Pet Restrictions in Effect March 15 through Labor Day
Dogs/other pets (except for service animals) are not allowed in the wilderness or on any of Fire Island's federally owned oceanfront beaches from March 15 through Labor Day to help protect threatened and endangered beach-nesting shorebirds. More »
Backcountry Camping Permit and Access Procedures
Reservations for required permits must be obtained through www.recreation.gov. Due to the breach at Old Inlet, access to both east and west wilderness camping zones must now be from Watch Hill or points west, and involve a 1½ to 8 mile hike. More »
Attention Watch Hill Ferry Passengers
Due to channel conditions, delay or cancellation of ferry service between Patchogue and Watch Hill may occur. For updated ferry schedule information, please call 631-475-1665.
Origin of "Fire Island"
Fire Island—the genesis of its name sparks our imagination.
There are conflicting views as to the origin of the name Fire Island. The island may have been named after Fire Island Inlet, which appeared on a deed in 1789, and the inlet’s name may have started as a simple spelling error.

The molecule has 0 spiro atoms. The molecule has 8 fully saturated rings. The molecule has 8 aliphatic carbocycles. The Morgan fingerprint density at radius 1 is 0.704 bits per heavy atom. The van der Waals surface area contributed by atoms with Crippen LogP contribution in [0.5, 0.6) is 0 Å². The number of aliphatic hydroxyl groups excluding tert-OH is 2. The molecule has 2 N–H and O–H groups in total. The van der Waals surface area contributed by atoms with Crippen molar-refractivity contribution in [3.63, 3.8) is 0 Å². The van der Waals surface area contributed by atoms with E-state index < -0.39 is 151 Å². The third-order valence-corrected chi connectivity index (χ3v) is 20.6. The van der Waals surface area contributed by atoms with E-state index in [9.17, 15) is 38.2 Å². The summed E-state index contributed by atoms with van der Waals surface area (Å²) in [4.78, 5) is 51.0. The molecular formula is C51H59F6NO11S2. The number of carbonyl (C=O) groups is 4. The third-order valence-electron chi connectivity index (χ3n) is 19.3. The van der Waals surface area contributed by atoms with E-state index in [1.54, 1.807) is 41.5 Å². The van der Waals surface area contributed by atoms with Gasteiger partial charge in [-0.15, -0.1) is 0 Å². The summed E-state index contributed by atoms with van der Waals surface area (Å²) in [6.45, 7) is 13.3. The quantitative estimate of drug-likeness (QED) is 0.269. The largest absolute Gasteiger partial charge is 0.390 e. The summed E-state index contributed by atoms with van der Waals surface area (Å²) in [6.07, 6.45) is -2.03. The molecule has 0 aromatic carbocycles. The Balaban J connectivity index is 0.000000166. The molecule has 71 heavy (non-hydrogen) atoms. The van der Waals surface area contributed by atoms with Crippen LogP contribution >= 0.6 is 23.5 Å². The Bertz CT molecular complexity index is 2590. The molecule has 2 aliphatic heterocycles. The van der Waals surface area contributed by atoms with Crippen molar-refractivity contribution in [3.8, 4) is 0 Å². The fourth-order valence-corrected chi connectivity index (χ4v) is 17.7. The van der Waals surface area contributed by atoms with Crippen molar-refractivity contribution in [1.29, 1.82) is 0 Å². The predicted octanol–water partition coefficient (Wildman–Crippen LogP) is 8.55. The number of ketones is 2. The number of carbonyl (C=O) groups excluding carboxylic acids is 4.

Under another hypothesis, the name originates from the fires reportedly set by pirates to lure vessels to shore.
Some say poison ivy gave Fire Island its name, either for its red leaves in autumn or its fiery itch.
Regardless of whether any of these hypotheses are true, the name Fire Island has long been applied to the western part of Fire Island. The more easterly part of the barrier island was known as Great South Beach until about 1920, when common usage extended the Fire Island name to the rest of the island.
The true origin of Fire Island’s name is obscure.
Did You Know?
The Otis Pike Fire Island High Dune Wilderness was named for New York Congressman Otis G. Pike, who served from 1961-79, and co-sponsored the bill to create Fire Island National Seashore in 1964. The Fire Island Wilderness was designated in 1980. More...